I recently had an incredibly annoying experience at Ryman : I saw some of my favourite pens in a little bin with a ‘3 for 2 offer’ sign below it. I grabbed a fistful. But when I got to the counter, the cashier said, ‘Oh, those aren’t on offer. The pens in the bin next to it are.’ When I said that was a bit misleading, he said, ‘You’re not the first customer to mention that.’
Call me old-fashioned, but if more than one customer says they’re confused as to what is actually on offer, isn’t that nature’s way of telling you that you need to rethink how you display your promotions? Wouldn’t that be good customer service?
Anyway, when I was done fuming, I started thinking about customer service in my own industry. How does an audio book narrator provide good customer service? Here are a few suggestions:
This may sound obvious, but you may be surprised to know that some people don’t. No matter how fluent you are, a book will sound better if you’ve read it beforehand. And speaking of fluency...
2. Work on your fluency.
Studio time is money. Editing time is money. The more fluent you are, the easier it is on your producer, the engineer, the editor – and, ultimately, your client-publisher. Practice. Concentrate.
3. Make a cast list
Keep track of your characters, with notes detailed enough for you to know exactly what voice you’re using for that character. A character who appears on page 22 may not appear again until page 200. Don’t make your producer and engineer scrabble through the previous day’s recording to see what s/he sounded like.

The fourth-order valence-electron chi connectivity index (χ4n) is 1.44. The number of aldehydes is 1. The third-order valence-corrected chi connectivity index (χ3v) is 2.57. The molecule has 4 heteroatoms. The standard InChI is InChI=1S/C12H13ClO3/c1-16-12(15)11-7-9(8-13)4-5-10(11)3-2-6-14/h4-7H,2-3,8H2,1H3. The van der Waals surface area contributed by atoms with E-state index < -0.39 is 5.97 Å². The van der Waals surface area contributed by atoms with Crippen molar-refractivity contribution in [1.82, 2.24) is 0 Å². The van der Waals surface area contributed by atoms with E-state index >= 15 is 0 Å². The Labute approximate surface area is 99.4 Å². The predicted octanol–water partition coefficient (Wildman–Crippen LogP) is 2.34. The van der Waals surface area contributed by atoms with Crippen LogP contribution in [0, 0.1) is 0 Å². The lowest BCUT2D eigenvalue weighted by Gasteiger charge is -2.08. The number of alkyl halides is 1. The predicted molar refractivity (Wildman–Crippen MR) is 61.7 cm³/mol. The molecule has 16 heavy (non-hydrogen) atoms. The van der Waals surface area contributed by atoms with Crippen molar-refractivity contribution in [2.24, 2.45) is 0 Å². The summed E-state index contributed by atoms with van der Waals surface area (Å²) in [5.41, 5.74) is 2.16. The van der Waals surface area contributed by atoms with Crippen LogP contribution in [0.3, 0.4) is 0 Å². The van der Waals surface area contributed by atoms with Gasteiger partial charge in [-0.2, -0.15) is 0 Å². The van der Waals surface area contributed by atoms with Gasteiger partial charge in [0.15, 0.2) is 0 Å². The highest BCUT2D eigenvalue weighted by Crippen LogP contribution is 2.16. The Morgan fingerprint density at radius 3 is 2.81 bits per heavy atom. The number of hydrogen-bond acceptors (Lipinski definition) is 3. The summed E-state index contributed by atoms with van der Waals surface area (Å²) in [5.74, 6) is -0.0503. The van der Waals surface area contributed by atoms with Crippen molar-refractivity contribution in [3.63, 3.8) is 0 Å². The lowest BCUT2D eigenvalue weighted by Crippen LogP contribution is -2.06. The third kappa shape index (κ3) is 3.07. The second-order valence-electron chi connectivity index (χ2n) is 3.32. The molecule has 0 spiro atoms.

4. Look up pronunciations
A good producer will do this for you, but don’t rely on that. Do your own research. There are loads of dictionaries online to help. Is it a word or place name you can’t find in the dictionary? Go to YouTube and see if you can find a clip of someone saying it. Is it a company name? Call them and see how they answer the phone. Be creative!
5. Look after yourself
Simple, really. Get enough sleep. Don’t go out on the lash the night before a record. Don’t scream your lungs out at concert or sports event. Eat a good breakfast.
In studio, if your producer makes a suggestion, do it with good grace. It’s not personal. You’re both trying to make the recording the best it can be. If you disagree, make your argument in a friendly way. (I’m really bad at this one! :oD)
7. Don’t get mad at yourself
If you make a mistake, just stop and pick it up again. Don’t have a tantrum - it’s very stressful for your producer and engineer.
Those are my top tips – what are yours?
Photos by: Espos.de and ChrisDlugosz